Banks can and do lend to foreigners as well. However, the conditions are stricter compared to local nationals and are internally set by each bank. It is not uncommon for a foreigner’s mortgage application to be rejected by their own bank but approved by another one. It is therefore essential to choose the right bank. However, going from door to door is not a good solution. Each rejected mortgage/loan application is negatively reflected in the loan register and decreases the applicant’s creditworthiness for a period of five years from the rejection.
Apart from the parameters mentioned in previous article, the following parameters have a particular impact on whether a foreigner’s mortgage application is approved (click to open each part):
Each bank examines the country of origin and the current permanent residence of the applicant. The applicant most likely to get a mortgage from a Slovak bank is an EU resident with permanent residence in Slovakia. All other categories are assessed by banks individually (including, for example, nationals with temporary residence in Slovakia). For nationals of high-risk countries (in accordance with the EU Directive on anti-money laundering and terrorist financing) it is almost impossible to get a mortgage in Slovakia. These include countries such as Afghanistan, Bosnia and Herzegovina, Guyana, Iraq, Lao People’s Democratic Republic, Syria, Uganda, Vanuatu, Yemen, Iran and Democratic People’s Republic of Korea (DPRK).
In some banks, the duration of permanent residence in Slovakia also influences whether the mortgage applicant is required to submit an extract from the loan register of their country of origin or not.
Whether the applicant receives their income from Slovakia or from abroad is an important parameter which the bank examines in case of Slovak nationals as well. Some banks strictly do not accept income from countries outside the euro area, other banks accept income only from EU countries or from countries such as the USA, Canada or Australia. The applicant in the most favourable position is an employee of a Slovak company, as the bank is able to verify their income and parameters in the Social Insurance Company. Vice versa, if the applicant’s income comes from a country outside the EU, their chances of getting a mortgage are almost non-existent. .
The ideal mortgage applicant is an employee of a Slovak company which operates in a low-risk sector and achieves stable economic results, employing applicant in form of a permanent employment relationship. The bank can verify the employee via the Social Insurance Company (source of income, income amount, duration of employment etc.) and verify the employer via available registers (e. g. Finstat etc.). If a foreign mortgage applicant is employed, banks tend to be stricter regarding the minimum duration of employment required (e. g. 12 months as opposed to 6 months for an applicant who is a Slovak national).
Entrepreneurs are generally in a less favourable position compared to employees, even if they conduct their business under the corporate form of the Slovak self-employment status (“živnosť”) or a limited company (“s. r. o.”). The worst combination for a mortgage applicant is income from entrepreneurial activity in form of a foreign body (for example, self-employment status in the Netherlands). Foreigners with income from foreign entrepreneurial activities may as well save themselves the journey to the bank. You can find more information about mortgage for SZČO (self-employed) in this article.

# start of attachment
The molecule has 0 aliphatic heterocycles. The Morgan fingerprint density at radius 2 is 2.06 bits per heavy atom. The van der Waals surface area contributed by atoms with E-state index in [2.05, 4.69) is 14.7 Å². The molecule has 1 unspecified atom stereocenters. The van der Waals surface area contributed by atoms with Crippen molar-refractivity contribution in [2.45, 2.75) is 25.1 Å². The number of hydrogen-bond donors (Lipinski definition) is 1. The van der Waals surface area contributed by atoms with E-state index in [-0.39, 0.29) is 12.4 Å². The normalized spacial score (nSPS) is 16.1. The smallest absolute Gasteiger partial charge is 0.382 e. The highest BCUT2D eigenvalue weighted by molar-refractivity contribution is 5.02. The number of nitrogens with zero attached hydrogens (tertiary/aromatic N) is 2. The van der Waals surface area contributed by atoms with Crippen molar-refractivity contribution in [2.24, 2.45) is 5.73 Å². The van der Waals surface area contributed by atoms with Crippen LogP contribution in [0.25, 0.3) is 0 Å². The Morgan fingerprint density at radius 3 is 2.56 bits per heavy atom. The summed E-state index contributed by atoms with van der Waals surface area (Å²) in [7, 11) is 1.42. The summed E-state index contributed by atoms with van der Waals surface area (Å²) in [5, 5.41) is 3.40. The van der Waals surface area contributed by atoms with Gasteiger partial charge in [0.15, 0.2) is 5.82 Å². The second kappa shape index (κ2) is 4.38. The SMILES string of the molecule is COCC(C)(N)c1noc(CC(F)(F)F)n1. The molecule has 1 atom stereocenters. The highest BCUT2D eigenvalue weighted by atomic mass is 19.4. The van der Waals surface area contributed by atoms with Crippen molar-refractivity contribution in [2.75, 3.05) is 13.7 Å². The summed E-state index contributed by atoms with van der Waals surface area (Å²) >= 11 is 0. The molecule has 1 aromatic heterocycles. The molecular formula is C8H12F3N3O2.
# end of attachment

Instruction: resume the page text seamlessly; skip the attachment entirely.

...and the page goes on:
After the mortgage has been approved, the co-applicant automatically appears in the loan agreement as the co-debtor. If the main debtor fails to repay the debt, the co-debtor is obliged to repay the full amount of the loan (i. e. not only one half or a part of it). Therefore, existence of a co-debtor (or a guarantor) means that the bank is at a lower risk of not having the loaned money repaid and is more willing to approve the loan applied for. In practice, the bank may reject a mortgage application of a single foreign national working in Slovakia, but a married foreign national with an employed (creditworthy) spouse may have their mortgage application approved without any problems.
Apart from the limitations and/or parameters listed above which are taken into consideration and verified by banks in different ways when processing mortgage applications from foreigners, the most frequent limitation lies in the LTV ratio. Banks commonly apply a threshold to the maximum loan amount as low as 70 % to 80 % of the property value (instead of the standard 90 %) in relation to such applications. Some banks also limit the purpose of the mortgage solely to purchasing or refinancing.
It is also not uncommon for banks to come up with further additional requirements during the approval process, such as requirement of a life insurance (cross-sell) or making mortgage lending conditional on registration of the security right instead of solely marking a seal on the title deed.
A foreigner is likely to face substantial challenges when applying for a mortgage from a Slovak bank, but it is not impossible. If you are currently dealing with this matter or plan to do so in the future, I would be happy to help. I have an expert knowledge of banking and know how banks approach mortgage applications from foreign applicants. I am able facilitate the whole process free of charge. In case you are interested, leave your contact below and I will come back to you